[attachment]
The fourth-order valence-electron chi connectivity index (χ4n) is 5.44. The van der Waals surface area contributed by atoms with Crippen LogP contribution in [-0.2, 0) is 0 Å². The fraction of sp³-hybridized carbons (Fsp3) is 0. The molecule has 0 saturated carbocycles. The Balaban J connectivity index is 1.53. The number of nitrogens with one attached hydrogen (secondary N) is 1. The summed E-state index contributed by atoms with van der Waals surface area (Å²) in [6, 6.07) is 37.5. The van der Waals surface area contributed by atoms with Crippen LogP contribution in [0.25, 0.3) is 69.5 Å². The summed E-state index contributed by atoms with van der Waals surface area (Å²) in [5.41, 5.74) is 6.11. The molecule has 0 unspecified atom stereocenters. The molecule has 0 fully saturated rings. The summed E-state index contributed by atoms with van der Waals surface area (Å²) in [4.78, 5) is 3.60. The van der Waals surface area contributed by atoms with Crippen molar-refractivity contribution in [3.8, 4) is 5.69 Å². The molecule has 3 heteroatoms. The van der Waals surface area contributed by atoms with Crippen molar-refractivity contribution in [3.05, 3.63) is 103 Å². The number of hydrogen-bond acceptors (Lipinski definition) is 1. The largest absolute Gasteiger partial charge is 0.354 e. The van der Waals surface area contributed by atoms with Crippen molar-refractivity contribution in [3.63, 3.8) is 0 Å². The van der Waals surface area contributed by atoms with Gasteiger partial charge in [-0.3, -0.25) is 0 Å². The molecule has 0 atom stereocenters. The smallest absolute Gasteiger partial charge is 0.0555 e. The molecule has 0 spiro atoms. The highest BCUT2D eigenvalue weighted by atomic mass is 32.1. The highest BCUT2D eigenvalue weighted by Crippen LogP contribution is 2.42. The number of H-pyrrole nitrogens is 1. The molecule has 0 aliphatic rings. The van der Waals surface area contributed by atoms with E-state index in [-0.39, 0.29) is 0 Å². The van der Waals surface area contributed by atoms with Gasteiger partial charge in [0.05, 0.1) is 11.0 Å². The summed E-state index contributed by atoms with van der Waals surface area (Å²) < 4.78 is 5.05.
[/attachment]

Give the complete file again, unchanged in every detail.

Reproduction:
The fourth-order valence-electron chi connectivity index (χ4n) is 5.44. The van der Waals surface area contributed by atoms with Crippen LogP contribution in [-0.2, 0) is 0 Å². The fraction of sp³-hybridized carbons (Fsp3) is 0. The molecule has 0 saturated carbocycles. The Balaban J connectivity index is 1.53. The number of nitrogens with one attached hydrogen (secondary N) is 1. The summed E-state index contributed by atoms with van der Waals surface area (Å²) in [6, 6.07) is 37.5. The van der Waals surface area contributed by atoms with Crippen LogP contribution in [0.25, 0.3) is 69.5 Å². The summed E-state index contributed by atoms with van der Waals surface area (Å²) in [5.41, 5.74) is 6.11. The molecule has 0 unspecified atom stereocenters. The molecule has 0 fully saturated rings. The summed E-state index contributed by atoms with van der Waals surface area (Å²) in [4.78, 5) is 3.60. The van der Waals surface area contributed by atoms with Crippen molar-refractivity contribution in [3.8, 4) is 5.69 Å². The molecule has 3 heteroatoms. The van der Waals surface area contributed by atoms with Crippen molar-refractivity contribution in [3.05, 3.63) is 103 Å². The number of hydrogen-bond acceptors (Lipinski definition) is 1. The largest absolute Gasteiger partial charge is 0.354 e. The van der Waals surface area contributed by atoms with Crippen molar-refractivity contribution in [3.63, 3.8) is 0 Å². The van der Waals surface area contributed by atoms with Gasteiger partial charge in [-0.3, -0.25) is 0 Å². The molecule has 0 atom stereocenters. The smallest absolute Gasteiger partial charge is 0.0555 e. The molecule has 0 spiro atoms. The highest BCUT2D eigenvalue weighted by atomic mass is 32.1. The highest BCUT2D eigenvalue weighted by Crippen LogP contribution is 2.42. The number of H-pyrrole nitrogens is 1. The molecule has 0 aliphatic rings. The van der Waals surface area contributed by atoms with E-state index in [-0.39, 0.29) is 0 Å². The van der Waals surface area contributed by atoms with Gasteiger partial charge in [0.05, 0.1) is 11.0 Å². The summed E-state index contributed by atoms with van der Waals surface area (Å²) < 4.78 is 5.05.